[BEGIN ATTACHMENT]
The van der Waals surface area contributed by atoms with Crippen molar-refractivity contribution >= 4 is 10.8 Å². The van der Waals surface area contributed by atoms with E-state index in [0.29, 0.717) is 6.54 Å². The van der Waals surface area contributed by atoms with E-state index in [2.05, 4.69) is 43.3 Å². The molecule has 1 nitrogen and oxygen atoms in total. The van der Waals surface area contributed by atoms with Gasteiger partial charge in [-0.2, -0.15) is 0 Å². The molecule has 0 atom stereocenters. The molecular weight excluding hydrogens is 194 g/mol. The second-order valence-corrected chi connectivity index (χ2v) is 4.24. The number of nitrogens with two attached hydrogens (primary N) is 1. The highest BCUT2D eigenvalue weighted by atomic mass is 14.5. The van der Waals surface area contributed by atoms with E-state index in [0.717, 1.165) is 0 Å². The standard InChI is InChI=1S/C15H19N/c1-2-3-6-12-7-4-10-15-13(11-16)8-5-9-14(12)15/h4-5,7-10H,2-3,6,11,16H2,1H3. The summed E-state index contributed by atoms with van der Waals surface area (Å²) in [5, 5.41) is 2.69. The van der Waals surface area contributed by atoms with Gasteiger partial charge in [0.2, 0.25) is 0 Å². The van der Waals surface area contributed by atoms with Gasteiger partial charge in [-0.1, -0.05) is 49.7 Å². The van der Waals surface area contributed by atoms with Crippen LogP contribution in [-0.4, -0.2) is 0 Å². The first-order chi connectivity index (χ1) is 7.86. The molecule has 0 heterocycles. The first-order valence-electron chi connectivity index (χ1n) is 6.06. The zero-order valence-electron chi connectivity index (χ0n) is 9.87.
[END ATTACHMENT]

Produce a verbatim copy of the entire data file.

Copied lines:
The van der Waals surface area contributed by atoms with Crippen molar-refractivity contribution >= 4 is 10.8 Å². The van der Waals surface area contributed by atoms with E-state index in [0.29, 0.717) is 6.54 Å². The van der Waals surface area contributed by atoms with E-state index in [2.05, 4.69) is 43.3 Å². The molecule has 1 nitrogen and oxygen atoms in total. The van der Waals surface area contributed by atoms with Gasteiger partial charge in [-0.2, -0.15) is 0 Å². The molecule has 0 atom stereocenters. The molecular weight excluding hydrogens is 194 g/mol. The second-order valence-corrected chi connectivity index (χ2v) is 4.24. The number of nitrogens with two attached hydrogens (primary N) is 1. The highest BCUT2D eigenvalue weighted by atomic mass is 14.5. The van der Waals surface area contributed by atoms with E-state index in [0.717, 1.165) is 0 Å². The standard InChI is InChI=1S/C15H19N/c1-2-3-6-12-7-4-10-15-13(11-16)8-5-9-14(12)15/h4-5,7-10H,2-3,6,11,16H2,1H3. The summed E-state index contributed by atoms with van der Waals surface area (Å²) in [5, 5.41) is 2.69. The van der Waals surface area contributed by atoms with Gasteiger partial charge in [0.2, 0.25) is 0 Å². The van der Waals surface area contributed by atoms with Gasteiger partial charge in [-0.1, -0.05) is 49.7 Å². The van der Waals surface area contributed by atoms with Crippen LogP contribution in [-0.4, -0.2) is 0 Å². The first-order chi connectivity index (χ1) is 7.86. The molecule has 0 heterocycles. The first-order valence-electron chi connectivity index (χ1n) is 6.06. The zero-order valence-electron chi connectivity index (χ0n) is 9.87.